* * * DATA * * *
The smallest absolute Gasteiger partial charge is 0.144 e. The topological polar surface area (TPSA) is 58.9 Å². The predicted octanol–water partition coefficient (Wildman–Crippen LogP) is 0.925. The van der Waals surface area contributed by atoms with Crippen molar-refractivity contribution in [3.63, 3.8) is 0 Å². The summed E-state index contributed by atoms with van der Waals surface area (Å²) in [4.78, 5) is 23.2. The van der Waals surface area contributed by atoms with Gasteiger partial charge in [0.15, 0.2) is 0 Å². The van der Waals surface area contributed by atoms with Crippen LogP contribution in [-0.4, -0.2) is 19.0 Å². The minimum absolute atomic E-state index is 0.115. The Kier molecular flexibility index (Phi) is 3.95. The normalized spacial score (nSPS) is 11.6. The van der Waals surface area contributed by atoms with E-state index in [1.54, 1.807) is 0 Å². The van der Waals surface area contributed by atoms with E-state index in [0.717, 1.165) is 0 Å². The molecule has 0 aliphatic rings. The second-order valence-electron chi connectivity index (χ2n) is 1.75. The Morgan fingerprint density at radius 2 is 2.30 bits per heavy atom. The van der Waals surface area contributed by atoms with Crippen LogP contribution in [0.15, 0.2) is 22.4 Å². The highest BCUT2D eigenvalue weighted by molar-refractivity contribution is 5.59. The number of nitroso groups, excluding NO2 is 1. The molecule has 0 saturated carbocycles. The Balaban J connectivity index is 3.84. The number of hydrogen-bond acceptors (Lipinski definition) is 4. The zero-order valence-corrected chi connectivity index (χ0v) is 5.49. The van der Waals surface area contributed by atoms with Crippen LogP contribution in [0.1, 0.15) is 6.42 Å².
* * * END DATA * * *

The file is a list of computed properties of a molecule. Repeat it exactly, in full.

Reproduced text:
The smallest absolute Gasteiger partial charge is 0.144 e. The topological polar surface area (TPSA) is 58.9 Å². The predicted octanol–water partition coefficient (Wildman–Crippen LogP) is 0.925. The van der Waals surface area contributed by atoms with Crippen molar-refractivity contribution in [3.63, 3.8) is 0 Å². The summed E-state index contributed by atoms with van der Waals surface area (Å²) in [4.78, 5) is 23.2. The van der Waals surface area contributed by atoms with Gasteiger partial charge in [0.15, 0.2) is 0 Å². The van der Waals surface area contributed by atoms with Crippen LogP contribution in [-0.4, -0.2) is 19.0 Å². The minimum absolute atomic E-state index is 0.115. The Kier molecular flexibility index (Phi) is 3.95. The normalized spacial score (nSPS) is 11.6. The van der Waals surface area contributed by atoms with E-state index in [1.54, 1.807) is 0 Å². The van der Waals surface area contributed by atoms with E-state index in [0.717, 1.165) is 0 Å². The molecule has 0 aliphatic rings. The second-order valence-electron chi connectivity index (χ2n) is 1.75. The Morgan fingerprint density at radius 2 is 2.30 bits per heavy atom. The van der Waals surface area contributed by atoms with Crippen LogP contribution in [0.15, 0.2) is 22.4 Å². The highest BCUT2D eigenvalue weighted by molar-refractivity contribution is 5.59. The number of nitroso groups, excluding NO2 is 1. The molecule has 0 saturated carbocycles. The Balaban J connectivity index is 3.84. The number of hydrogen-bond acceptors (Lipinski definition) is 4. The zero-order valence-corrected chi connectivity index (χ0v) is 5.49. The van der Waals surface area contributed by atoms with Crippen LogP contribution in [0.1, 0.15) is 6.42 Å².